For Hawaii 70.3, as I indicated, I plan to try a Run/Walk plan for the first time. When I say “first time” I mean first time in a race, by the way. I’ve been doing it in training for the last few weeks and am encouraged by the results. At Honu the aid stations are basically a mile apart. So my plan, quite simply, is to run from aid station to aid station. At each aid station I’ll take on some nutrition (probably water and cola, though perhaps Gatorade if I feel I need it) and walk for one minute while I drink and try to get my breathing and heart rate controlled. At the end of that minute I’ll start running again, to the next aid station.
After Mile 10 it’s basically a 5K and I’ll be less concerned with controlling my heart rate at that point as I shift gears into just being concerned for a strong finish. If I feel really good I may abandon the walking at that point and just run the last 5K straight in. But even if I’m still run/walking on plan I’ll probably cut the walk down and pick the run pace up…as I’ll no longer be concerned with saving my legs for later in the race.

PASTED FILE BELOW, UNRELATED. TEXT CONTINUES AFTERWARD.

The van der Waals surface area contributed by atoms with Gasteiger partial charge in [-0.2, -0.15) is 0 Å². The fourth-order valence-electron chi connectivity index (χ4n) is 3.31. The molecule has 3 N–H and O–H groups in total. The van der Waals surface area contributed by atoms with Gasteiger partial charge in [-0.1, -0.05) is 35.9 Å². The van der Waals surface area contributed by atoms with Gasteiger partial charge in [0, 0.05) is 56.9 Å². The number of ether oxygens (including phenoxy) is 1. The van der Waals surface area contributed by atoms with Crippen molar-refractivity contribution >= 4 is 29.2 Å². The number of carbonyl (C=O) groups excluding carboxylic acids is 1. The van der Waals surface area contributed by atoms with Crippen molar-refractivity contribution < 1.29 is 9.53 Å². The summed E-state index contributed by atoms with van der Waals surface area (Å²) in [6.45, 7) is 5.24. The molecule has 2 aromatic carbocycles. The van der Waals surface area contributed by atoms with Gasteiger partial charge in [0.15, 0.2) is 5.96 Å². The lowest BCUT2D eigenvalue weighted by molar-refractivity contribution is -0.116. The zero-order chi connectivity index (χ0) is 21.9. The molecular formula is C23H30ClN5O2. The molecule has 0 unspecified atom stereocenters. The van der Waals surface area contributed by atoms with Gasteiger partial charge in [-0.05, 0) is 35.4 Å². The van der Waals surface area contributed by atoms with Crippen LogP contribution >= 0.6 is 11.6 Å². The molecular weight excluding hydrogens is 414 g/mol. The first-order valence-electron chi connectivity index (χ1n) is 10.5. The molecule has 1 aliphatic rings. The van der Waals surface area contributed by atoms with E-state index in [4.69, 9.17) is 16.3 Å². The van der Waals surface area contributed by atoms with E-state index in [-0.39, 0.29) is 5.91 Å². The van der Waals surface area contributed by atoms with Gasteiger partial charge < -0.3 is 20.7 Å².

I’m optimistic, based upon my training efforts, that this plan will help me have a stronger overall run than last year. I’ll have more success nutritionally, I’ll be mentally sharper and I’ll be fresher at the end of the race where I’ll be embracing my mantra of “Last Mile Best Mile”.
One thing I’ve come to believe is that my approach of running a specific distance (1 mile or the next aid station) then walking for a specific time is a good combination (as opposed to running 10 minutes and walking 1 minute or running 1 mile and walking 100 yards).